Use this URL to cite or link to this record in EThOS: http://ethos.bl.uk/OrderDetails.do?uin=uk.bl.ethos.584177
Title: Molecular analysis of subterranean detritivore food webs
Author: Read, Daniel Steven
Awarding Body: Cardiff University
Current Institution: Cardiff University
Date of Award: 2007
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Abstract:
Insect- and mollusc-parasitic nematodes are widely used for the biological control of soil-dwelling pests. Despite being used successfully to control a broad range of pest species in a variety of different crops, there have been many examples of pest control failures. Although the abiotic factors that influence the short-term persistence of nematodes are well understood, there is a lack of knowledge about the biotic factors. PCR-probes were designed and tested for the detection of three species of mollusc- and insect-parasitic nematodes: Phasmarhabditis hermaphrodita, Heterorhabditis megidis and Steinernema feltiae. These probes were used successfully to amplify nematode DNA from the gut of microarthropod predators. Potential sources of error and variation in prey detection times were tested and quantified, including nematode phoresy, scavenging, changes in temperature and predator body size. Field trials and molecular screening were used to identify predators of nematodes in the field, including the surface-dwelling collembola Isotoma viridis and Isotomurus palustris. Positive numerical responses by the surface-dwelling collembola indicated that immigration into nematode-sprayed (and hence food-rich) habitats was occurring. Terminal Restriction Fragment Length Polymorphism (T-RFLP) was tested for monitoring the effects of nematode biopesticide application on soil-dwelling nematode abundance and community structure. Using this technique, it was possible to create a nematode 'community profile'. Furthermore, it was possible, using T-RFLP, to identify changes in the nematode community after the application P. hermaphrodita to the soil. The nematode-specific PCR primers were used in conjunction with primers designed to amplify DNA from mollusc and insect hosts, including Deroceras reticulatum, Tenebrio molitor and Steinernema feltiae. Using these primers, it was possible to detect nematode parasitism within the host and intraguild predation by the carabid Pterostichus melanarius on infected hosts. Choice-test feeding trials with P. melanarius were used to investigate the production of antifeedants by the nematode-bacterium complex within the host are widely used for the biological control of soil-dwelling pests. Despite being used successfully to control a broad range of pest species in a variety of different crops, there have been many examples of pest control failures. Although the abiotic factors that influence the short-term persistence of nematodes are well understood, there is a lack of knowledge about the biotic factors. PCR-probes were designed and tested for the detection of three species of mollusc- and insect-parasitic nematodes: Phasmarhabditis hermaphrodita, Heterorhabditis megidis and Steinernema feltiae. These probes were used successfully to amplify nematode DNA from the gut of microarthropod predators. Potential sources of error and variation in prey detection times were tested and quantified, including nematode phoresy, scavenging, changes in temperature and predator body size. Field trials and molecular screening were used to identify predators of nematodes in the field, including the surface-dwelling collembola Isotoma viridis and Isotomurus palustris. Positive numerical responses by the surface-dwelling collembola indicated that immigration into nematode-sprayed (and hence food-rich) habitats was occurring. Terminal Restriction Fragment Length Polymorphism (T-RFLP) was tested for monitoring the effects of nematode biopesticide application on soil-dwelling nematode abundance and community structure. Using this technique, it was possible to create a nematode 'community profile'. Furthermore, it was possible, using T-RFLP, to identify changes in the nematode community after the application P. hermaphrodita to the soil. The nematode-specific PCR primers were used in conjunction with primers designed to amplify DNA from mollusc and insect hosts, including Deroceras reticulatum, Tenebrio molitor and Steinernema feltiae. Using these primers, it was possible to detect nematode parasitism within the host and intraguild predation by the carabid Pterostichus melanarius on infected hosts. Choice-test feeding trials with P. melanarius were used to investigate the production of antifeedants by the nematode-bacterium complex within the host.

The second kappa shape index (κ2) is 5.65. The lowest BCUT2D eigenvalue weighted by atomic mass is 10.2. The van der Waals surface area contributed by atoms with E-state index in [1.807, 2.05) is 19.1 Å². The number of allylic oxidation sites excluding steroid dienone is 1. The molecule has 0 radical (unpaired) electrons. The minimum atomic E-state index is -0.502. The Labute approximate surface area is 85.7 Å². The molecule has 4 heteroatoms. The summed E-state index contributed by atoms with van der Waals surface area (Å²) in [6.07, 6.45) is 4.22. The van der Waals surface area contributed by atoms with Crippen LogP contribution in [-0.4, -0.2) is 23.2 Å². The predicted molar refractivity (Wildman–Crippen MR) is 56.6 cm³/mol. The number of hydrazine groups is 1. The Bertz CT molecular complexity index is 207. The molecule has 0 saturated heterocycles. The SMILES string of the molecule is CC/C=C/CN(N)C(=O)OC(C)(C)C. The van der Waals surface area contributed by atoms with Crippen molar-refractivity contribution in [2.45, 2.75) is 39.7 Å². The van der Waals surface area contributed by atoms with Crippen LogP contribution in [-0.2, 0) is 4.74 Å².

Supervisor: Not available Sponsor: Not available
Qualification Name: Thesis (Ph.D.) Qualification Level: Doctoral
EThOS ID: uk.bl.ethos.584177  DOI: Not available
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